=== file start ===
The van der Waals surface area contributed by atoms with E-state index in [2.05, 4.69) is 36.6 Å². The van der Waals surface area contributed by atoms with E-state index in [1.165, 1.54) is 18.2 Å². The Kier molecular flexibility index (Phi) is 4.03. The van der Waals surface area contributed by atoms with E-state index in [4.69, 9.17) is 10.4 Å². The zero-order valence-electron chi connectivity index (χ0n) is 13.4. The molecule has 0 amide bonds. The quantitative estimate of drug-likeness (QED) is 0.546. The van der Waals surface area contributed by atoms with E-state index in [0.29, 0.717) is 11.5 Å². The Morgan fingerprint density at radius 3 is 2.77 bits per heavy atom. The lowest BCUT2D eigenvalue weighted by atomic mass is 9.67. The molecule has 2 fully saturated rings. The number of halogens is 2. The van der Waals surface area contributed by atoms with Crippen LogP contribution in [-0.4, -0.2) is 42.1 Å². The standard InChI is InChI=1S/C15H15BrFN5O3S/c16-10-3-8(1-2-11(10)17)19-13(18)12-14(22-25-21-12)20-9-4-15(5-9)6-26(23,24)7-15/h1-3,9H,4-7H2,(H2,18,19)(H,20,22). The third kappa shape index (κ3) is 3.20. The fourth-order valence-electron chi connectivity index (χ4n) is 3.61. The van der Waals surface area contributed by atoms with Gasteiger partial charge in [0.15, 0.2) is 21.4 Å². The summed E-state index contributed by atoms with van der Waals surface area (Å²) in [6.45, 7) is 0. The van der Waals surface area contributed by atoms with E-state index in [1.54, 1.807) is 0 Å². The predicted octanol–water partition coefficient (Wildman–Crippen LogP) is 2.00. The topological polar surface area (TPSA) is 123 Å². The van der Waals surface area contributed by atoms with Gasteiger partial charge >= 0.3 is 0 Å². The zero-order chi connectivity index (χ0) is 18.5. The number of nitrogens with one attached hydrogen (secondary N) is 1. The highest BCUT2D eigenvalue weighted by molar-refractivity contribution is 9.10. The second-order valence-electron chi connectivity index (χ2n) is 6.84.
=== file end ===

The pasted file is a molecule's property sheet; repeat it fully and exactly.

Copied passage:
The van der Waals surface area contributed by atoms with E-state index in [2.05, 4.69) is 36.6 Å². The van der Waals surface area contributed by atoms with E-state index in [1.165, 1.54) is 18.2 Å². The Kier molecular flexibility index (Phi) is 4.03. The van der Waals surface area contributed by atoms with E-state index in [4.69, 9.17) is 10.4 Å². The zero-order valence-electron chi connectivity index (χ0n) is 13.4. The molecule has 0 amide bonds. The quantitative estimate of drug-likeness (QED) is 0.546. The van der Waals surface area contributed by atoms with E-state index in [0.29, 0.717) is 11.5 Å². The Morgan fingerprint density at radius 3 is 2.77 bits per heavy atom. The lowest BCUT2D eigenvalue weighted by atomic mass is 9.67. The molecule has 2 fully saturated rings. The number of halogens is 2. The van der Waals surface area contributed by atoms with Crippen LogP contribution in [-0.4, -0.2) is 42.1 Å². The standard InChI is InChI=1S/C15H15BrFN5O3S/c16-10-3-8(1-2-11(10)17)19-13(18)12-14(22-25-21-12)20-9-4-15(5-9)6-26(23,24)7-15/h1-3,9H,4-7H2,(H2,18,19)(H,20,22). The third kappa shape index (κ3) is 3.20. The fourth-order valence-electron chi connectivity index (χ4n) is 3.61. The van der Waals surface area contributed by atoms with Gasteiger partial charge in [0.15, 0.2) is 21.4 Å². The summed E-state index contributed by atoms with van der Waals surface area (Å²) in [6.45, 7) is 0. The van der Waals surface area contributed by atoms with E-state index in [1.54, 1.807) is 0 Å². The predicted octanol–water partition coefficient (Wildman–Crippen LogP) is 2.00. The topological polar surface area (TPSA) is 123 Å². The van der Waals surface area contributed by atoms with Gasteiger partial charge >= 0.3 is 0 Å². The zero-order chi connectivity index (χ0) is 18.5. The number of nitrogens with one attached hydrogen (secondary N) is 1. The highest BCUT2D eigenvalue weighted by molar-refractivity contribution is 9.10. The second-order valence-electron chi connectivity index (χ2n) is 6.84.